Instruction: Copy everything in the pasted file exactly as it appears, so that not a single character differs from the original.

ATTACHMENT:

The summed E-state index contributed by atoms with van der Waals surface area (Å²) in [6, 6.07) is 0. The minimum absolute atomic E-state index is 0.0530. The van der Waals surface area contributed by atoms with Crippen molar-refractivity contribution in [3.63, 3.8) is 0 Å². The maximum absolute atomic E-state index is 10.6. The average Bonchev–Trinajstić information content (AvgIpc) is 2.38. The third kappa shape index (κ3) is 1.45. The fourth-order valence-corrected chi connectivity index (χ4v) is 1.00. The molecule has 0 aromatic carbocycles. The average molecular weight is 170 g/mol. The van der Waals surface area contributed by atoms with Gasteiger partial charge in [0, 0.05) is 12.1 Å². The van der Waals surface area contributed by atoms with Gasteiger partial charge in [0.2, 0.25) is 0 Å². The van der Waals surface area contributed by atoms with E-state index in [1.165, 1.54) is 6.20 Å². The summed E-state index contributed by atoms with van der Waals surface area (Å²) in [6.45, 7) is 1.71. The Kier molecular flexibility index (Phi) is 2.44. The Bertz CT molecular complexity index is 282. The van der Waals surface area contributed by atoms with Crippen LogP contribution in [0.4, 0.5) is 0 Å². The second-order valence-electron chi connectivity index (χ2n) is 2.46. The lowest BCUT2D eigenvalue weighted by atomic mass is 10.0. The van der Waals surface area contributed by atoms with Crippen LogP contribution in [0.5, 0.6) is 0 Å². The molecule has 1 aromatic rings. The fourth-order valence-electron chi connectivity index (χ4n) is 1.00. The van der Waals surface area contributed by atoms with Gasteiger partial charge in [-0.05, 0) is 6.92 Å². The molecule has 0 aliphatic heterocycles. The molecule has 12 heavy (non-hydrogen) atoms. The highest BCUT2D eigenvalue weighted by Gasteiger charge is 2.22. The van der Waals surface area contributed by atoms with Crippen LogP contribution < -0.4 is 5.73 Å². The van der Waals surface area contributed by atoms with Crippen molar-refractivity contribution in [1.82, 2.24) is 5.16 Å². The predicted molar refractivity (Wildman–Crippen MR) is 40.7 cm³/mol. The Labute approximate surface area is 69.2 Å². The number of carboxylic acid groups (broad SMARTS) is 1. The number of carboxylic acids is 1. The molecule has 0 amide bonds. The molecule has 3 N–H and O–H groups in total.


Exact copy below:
The summed E-state index contributed by atoms with van der Waals surface area (Å²) in [6, 6.07) is 0. The minimum absolute atomic E-state index is 0.0530. The van der Waals surface area contributed by atoms with Crippen molar-refractivity contribution in [3.63, 3.8) is 0 Å². The maximum absolute atomic E-state index is 10.6. The average Bonchev–Trinajstić information content (AvgIpc) is 2.38. The third kappa shape index (κ3) is 1.45. The fourth-order valence-corrected chi connectivity index (χ4v) is 1.00. The molecule has 0 aromatic carbocycles. The average molecular weight is 170 g/mol. The van der Waals surface area contributed by atoms with Gasteiger partial charge in [0, 0.05) is 12.1 Å². The van der Waals surface area contributed by atoms with Gasteiger partial charge in [0.2, 0.25) is 0 Å². The van der Waals surface area contributed by atoms with E-state index in [1.165, 1.54) is 6.20 Å². The summed E-state index contributed by atoms with van der Waals surface area (Å²) in [6.45, 7) is 1.71. The Kier molecular flexibility index (Phi) is 2.44. The Bertz CT molecular complexity index is 282. The van der Waals surface area contributed by atoms with Crippen LogP contribution in [0.4, 0.5) is 0 Å². The second-order valence-electron chi connectivity index (χ2n) is 2.46. The lowest BCUT2D eigenvalue weighted by atomic mass is 10.0. The van der Waals surface area contributed by atoms with Crippen LogP contribution in [0.5, 0.6) is 0 Å². The molecule has 1 aromatic rings. The fourth-order valence-electron chi connectivity index (χ4n) is 1.00. The van der Waals surface area contributed by atoms with Gasteiger partial charge in [-0.05, 0) is 6.92 Å². The molecule has 0 aliphatic heterocycles. The molecule has 12 heavy (non-hydrogen) atoms. The highest BCUT2D eigenvalue weighted by Gasteiger charge is 2.22. The van der Waals surface area contributed by atoms with Crippen LogP contribution < -0.4 is 5.73 Å². The van der Waals surface area contributed by atoms with Crippen molar-refractivity contribution in [1.82, 2.24) is 5.16 Å². The predicted molar refractivity (Wildman–Crippen MR) is 40.7 cm³/mol. The Labute approximate surface area is 69.2 Å². The number of carboxylic acid groups (broad SMARTS) is 1. The number of carboxylic acids is 1. The molecule has 0 amide bonds. The molecule has 3 N–H and O–H groups in total.